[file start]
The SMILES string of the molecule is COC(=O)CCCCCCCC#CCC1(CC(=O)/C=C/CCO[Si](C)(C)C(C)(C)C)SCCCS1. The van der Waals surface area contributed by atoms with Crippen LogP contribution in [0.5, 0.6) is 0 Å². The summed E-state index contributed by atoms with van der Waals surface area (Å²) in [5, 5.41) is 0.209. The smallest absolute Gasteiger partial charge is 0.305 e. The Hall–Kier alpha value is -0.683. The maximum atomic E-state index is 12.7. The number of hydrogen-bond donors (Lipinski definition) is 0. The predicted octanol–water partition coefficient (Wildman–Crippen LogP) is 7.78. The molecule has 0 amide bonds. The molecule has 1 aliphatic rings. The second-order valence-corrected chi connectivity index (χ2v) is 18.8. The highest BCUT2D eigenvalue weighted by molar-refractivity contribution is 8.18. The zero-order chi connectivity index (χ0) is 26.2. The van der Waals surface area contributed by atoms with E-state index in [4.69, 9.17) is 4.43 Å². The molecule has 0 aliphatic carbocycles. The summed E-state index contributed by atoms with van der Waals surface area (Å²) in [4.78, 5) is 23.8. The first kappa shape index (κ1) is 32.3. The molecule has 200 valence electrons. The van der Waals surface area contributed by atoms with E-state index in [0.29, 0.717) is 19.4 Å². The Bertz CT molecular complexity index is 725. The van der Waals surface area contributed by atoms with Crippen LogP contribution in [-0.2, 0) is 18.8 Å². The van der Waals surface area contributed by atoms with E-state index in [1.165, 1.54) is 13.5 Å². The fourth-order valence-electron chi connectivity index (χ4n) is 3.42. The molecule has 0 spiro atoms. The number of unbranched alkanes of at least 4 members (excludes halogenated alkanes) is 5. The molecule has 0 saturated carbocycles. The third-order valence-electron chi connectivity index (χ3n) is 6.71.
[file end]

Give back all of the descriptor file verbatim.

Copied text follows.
The SMILES string of the molecule is COC(=O)CCCCCCCC#CCC1(CC(=O)/C=C/CCO[Si](C)(C)C(C)(C)C)SCCCS1. The van der Waals surface area contributed by atoms with Crippen LogP contribution in [0.5, 0.6) is 0 Å². The summed E-state index contributed by atoms with van der Waals surface area (Å²) in [5, 5.41) is 0.209. The smallest absolute Gasteiger partial charge is 0.305 e. The Hall–Kier alpha value is -0.683. The maximum atomic E-state index is 12.7. The number of hydrogen-bond donors (Lipinski definition) is 0. The predicted octanol–water partition coefficient (Wildman–Crippen LogP) is 7.78. The molecule has 0 amide bonds. The molecule has 1 aliphatic rings. The second-order valence-corrected chi connectivity index (χ2v) is 18.8. The highest BCUT2D eigenvalue weighted by molar-refractivity contribution is 8.18. The zero-order chi connectivity index (χ0) is 26.2. The van der Waals surface area contributed by atoms with E-state index in [4.69, 9.17) is 4.43 Å². The molecule has 0 aliphatic carbocycles. The summed E-state index contributed by atoms with van der Waals surface area (Å²) in [4.78, 5) is 23.8. The first kappa shape index (κ1) is 32.3. The molecule has 200 valence electrons. The van der Waals surface area contributed by atoms with E-state index in [0.29, 0.717) is 19.4 Å². The Bertz CT molecular complexity index is 725. The van der Waals surface area contributed by atoms with Crippen LogP contribution in [-0.2, 0) is 18.8 Å². The van der Waals surface area contributed by atoms with E-state index in [1.165, 1.54) is 13.5 Å². The fourth-order valence-electron chi connectivity index (χ4n) is 3.42. The molecule has 0 spiro atoms. The number of unbranched alkanes of at least 4 members (excludes halogenated alkanes) is 5. The molecule has 0 saturated carbocycles. The third-order valence-electron chi connectivity index (χ3n) is 6.71.